Previous work has confirmed the benefits of aerobic exercise for brain aging, however mechanisms underlying these effects remain unclear. Two measures of exercise, time spent in moderate-to-vigorous physical activity (MVPA) and cardiorespiratory fitness (CRF), may reflect different pathways linking activity to brain health. Using data from the UK Biobank, the largest sample combining neuroimaging and objectively measured MVPA available to date (n=7148, nmale=3062, nfemale=4086; age=62.14 +/- 7.40 years), we found that, when adjusted for covariates including MVPA, CRF was positively associated with overall gray matter volume (FDR p=1.28E-05). In contrast, when adjusted for covariates including CRF, MVPA was positively associated with left and right hippocampal (FDR pleft=0.01; FDR pright=0.02) volumes, but not overall gray matter volume. Both CRF and MVPA were inversely associated with white matter hyperintensity lesion loads (FDR pCRF=0.002; pMVPA=0.02). Our results suggest separable effects of engagement in exercise behaviors (MVPA) and the physiological effects of exercise (CRF) on structural brain volumes, which may have implications for differential pathways linking exercise and brain benefits.
The genetic basis for Alzheimer?s and neurodegenerative disease ? understanding etiology and interaction with other risk factors.
The aim of the proposed research is to examine how lifestyle factors such as physical activity may interact with genetic risk factors to increase susceptibility to Alzheimer?s disease (AD) and related measures of cognitive decline such as dementia and mild cognitive impairment. We will also attempt to gain a better understanding of the etiology of AD by examining the genetic overlap of AD with other diseases and traits, such as insulin resistance and cardiovascular biomarkers. The main health conditions under investigation are thus AD and cognitive decline. With an aging population and longer lifespans, AD is becoming a major public health concern. Identifying the genetic and lifestyle factors underlying this disease is an important step towards improved prediction, prevention, and treatment. We will be looking for links among genetic variants, lifestyle factors, family history, biomarkers, AD, and measures of cognitive decline. We will consider all genetic variants that are available, and we will also focus on previously established/known genetic markers. We will look for genetic variants and lifestyle factors that are associated with AD, then examine how the effect of genetic factors is modified by lifestyle factors and vice-versa. We will use standard statistical procedures such as linear and logistic regression, as well as multivariate regression. We would like to use the full cohort.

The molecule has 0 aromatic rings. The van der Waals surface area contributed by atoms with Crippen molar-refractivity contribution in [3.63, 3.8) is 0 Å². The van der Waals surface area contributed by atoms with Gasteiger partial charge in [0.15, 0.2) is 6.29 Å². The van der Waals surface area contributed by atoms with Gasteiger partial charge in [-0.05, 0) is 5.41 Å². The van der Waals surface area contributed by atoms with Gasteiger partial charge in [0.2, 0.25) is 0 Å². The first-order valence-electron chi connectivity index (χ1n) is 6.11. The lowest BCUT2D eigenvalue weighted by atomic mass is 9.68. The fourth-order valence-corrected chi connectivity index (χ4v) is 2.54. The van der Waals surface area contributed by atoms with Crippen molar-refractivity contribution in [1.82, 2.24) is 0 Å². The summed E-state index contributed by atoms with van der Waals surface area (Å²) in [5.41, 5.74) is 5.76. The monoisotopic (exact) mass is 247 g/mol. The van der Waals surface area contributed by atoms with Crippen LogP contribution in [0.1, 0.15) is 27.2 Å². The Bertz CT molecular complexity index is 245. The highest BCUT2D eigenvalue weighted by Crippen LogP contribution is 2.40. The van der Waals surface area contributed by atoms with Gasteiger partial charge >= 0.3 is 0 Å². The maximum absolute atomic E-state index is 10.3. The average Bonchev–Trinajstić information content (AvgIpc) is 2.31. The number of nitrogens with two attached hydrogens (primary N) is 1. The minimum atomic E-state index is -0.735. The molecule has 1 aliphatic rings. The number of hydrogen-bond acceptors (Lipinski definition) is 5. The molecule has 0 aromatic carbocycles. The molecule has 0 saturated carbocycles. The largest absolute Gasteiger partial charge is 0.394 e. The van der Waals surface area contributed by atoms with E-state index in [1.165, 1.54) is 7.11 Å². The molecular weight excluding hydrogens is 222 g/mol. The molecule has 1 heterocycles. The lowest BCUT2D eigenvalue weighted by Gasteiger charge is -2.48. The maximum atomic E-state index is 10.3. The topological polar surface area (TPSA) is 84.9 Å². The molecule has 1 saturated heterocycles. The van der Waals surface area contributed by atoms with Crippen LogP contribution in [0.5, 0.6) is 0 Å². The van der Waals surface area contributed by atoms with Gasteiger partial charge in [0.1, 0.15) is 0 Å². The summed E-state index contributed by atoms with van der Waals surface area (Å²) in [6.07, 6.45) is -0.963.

|Lead investigator:||Dr Yann Klimentidis|
|Lead institution:||University of Arizona|
|2147||Differential associations of engagement in physical activity and estimated cardiorespiratory fitness with brain volume in middle-aged to older adults||Raichlen, D.A. et al||2019||Brain Imaging and Behavior. 2019|